You tell me which is the best scenario. Not sure what's going on in the second half of your last sentence, looks like you had a few too many thoughts you were trying to get out at once.

    Also, just fyi: here in 'murica we only dot our i's once!
     
    #73
  24. Tennis_Hands

    Tennis_Hands Hall of Fame

    Joined:
    Oct 26, 2009
    Messages:
    3,804
    Location:
    Inside the service box - the business end
    Sweet!

    1) So, Nadal is more skilled than Federer.
    2) You clearly haven't seen enough matches between Federer and Nadal, if you think, that Federer didn't show enough or as much mental resiliency as Nadal. Most of their matches Federer was playing not only against the worst possible match-up for his game, but also the general trend of the slowing down of the surfaces.

    I am definitely sure, that you either:

    a) don't play tennis or
    b) are severely lacking of honesty

    IF you play tennis, you would know, what a problem a match-up issue is and that it can disturb your game. If that match-up issue is enhanced by the surfaces I can only imagine what influence it has on the performance. The changing of the strategies can do only so much as to balance to some extend the problem, but it never makes it go away, because by definition, you have to go out of your comfort zone, to execute that and NO player could do that on that level of competition for prolonged periods of time. I actually give credit to Federer for making a lot of matches, that favoured Nadal, a lot more competitive, than they had to be, given the presented match-up issue and the surface issue. Not to mention what happens, when Federer and Nadal meet on a surface, that is favourable to Federer's game.

    Your last comment is amusing.
     
    Last edited: Apr 8, 2014
    #74
  25. abmk

    abmk G.O.A.T.

    Joined:
    Dec 9, 2008
    Messages:
    15,916
    Location:
    U.S
    its simple as this:

    1) nadal is clearly superior on clay ... he clearly leads the h2h there.

    2) outside of clay, federer is clearly superior , including when they face off while playing well

    its just nadal didn't/doesn't make it as far into semis & finals on non-clay surfaces when not at his best in contrast to federer on clay, who'd make clay finals regardless ....
     
    #75
  26. abmk

    abmk G.O.A.T.

    Joined:
    Dec 9, 2008
    Messages:
    15,916
    Location:
    U.S
    that's dumb. Federer beat djokovic in RG 11, when nadal could do squat vs him in whole of 2011, including breaking back in the 4th set to take it to a breaker

    He also beat Djokovic convincingly in wimbledon 12. djokovic couldn't even get a read on his 2nd serve that day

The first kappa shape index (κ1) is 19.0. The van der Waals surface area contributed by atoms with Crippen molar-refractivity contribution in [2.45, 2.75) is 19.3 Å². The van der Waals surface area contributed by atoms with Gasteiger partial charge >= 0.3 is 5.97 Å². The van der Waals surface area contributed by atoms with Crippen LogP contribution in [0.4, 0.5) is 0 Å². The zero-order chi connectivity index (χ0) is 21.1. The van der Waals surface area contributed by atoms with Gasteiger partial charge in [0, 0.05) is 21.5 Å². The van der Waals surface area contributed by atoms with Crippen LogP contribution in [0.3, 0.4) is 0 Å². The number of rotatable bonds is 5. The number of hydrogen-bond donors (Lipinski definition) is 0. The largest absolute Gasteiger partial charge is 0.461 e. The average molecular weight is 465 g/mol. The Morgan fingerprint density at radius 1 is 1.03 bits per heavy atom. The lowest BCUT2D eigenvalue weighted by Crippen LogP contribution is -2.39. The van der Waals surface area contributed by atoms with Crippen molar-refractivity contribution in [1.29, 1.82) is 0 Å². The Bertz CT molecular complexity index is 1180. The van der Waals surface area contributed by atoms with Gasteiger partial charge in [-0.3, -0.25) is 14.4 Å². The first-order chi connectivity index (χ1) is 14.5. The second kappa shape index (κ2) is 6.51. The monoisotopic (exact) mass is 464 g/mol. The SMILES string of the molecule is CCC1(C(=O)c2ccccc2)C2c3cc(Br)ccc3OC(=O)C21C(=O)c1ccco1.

fed lost his head in AO 05 ? jeez , he saved multiple MPs and it was well contested throughout ...

    Comparing federer's mental toughness with lendl's is absolutely thick ........Lendl would've very less chance to pull off what federer did in wimbedon 07 and RG 11.

    as far as fending off lesser players when they are hot is concerned, no one compares to him in that regard :

    nalbandian in AO 04, roddick in wimbledon 04, agassi in USO 04, hewitt in USO 05, davydenko in AO 06, blake in USO 06, roddick in USO 07, tipsarevic in AO 08, andreev in USO 08, del potro in RG 09, soderling in USO 09, davydenko in AO 10 etc etc

    delpo in USO 09 is one of the rare rare occasions where he blew it ...
     
    Last edited: Apr 9, 2014
    #76
  27. helloworld

    helloworld Hall of Fame

    Joined:
    Jul 5, 2006
    Messages:
    4,670
    Number 1 is the correct answer. Nadal is simply better than Federer. Match up issue only helps Nadal a little bit, but the main reason Nadal completely utterly owned Fed is because he is simply better than Federer.
     
    #77
  28. Tenez101

    Tenez101 Hall of Fame

    Joined:
    Mar 19, 2012
    Messages:
    3,638
    1. You're right skill isn't the right word. Federer is clearly more technically skilled, but I think Nadal is the far superior player under pressure. He is much more capable of raising his game and winning in the big moments. Federer usually starts at a high level then declines over the course of the match. Once can't really say Nadal is better at winning matches in general since Federer is more consistent against the field, but for the BIG matches Nadal is the better player. When all is said and done, I think he will at least catch/surpass Federer's slam record.

    2. I've been watching Fedal matches for a long time, and while Federer showed greater fortitude in their early meetings Nadal almost always outdid him in focus and intensity. Since 2008 it's been one-way traffic, Federer now ALWAYS capitulates in the big (i.e. slam) matches the moment things get close. I'm not saying Federer doesn't try hard against Nadal but you can tell he's a beaten man usually by the end of the second, if not first set. BTW, I think Nadal leads the h2h outside clay at this point too.

    I'm aware of the matchup issue which as everyone knows is built around Nadal's ability to consistently pin Federer to his backhand corner and bombard him with crazy topspin, but let's think things through.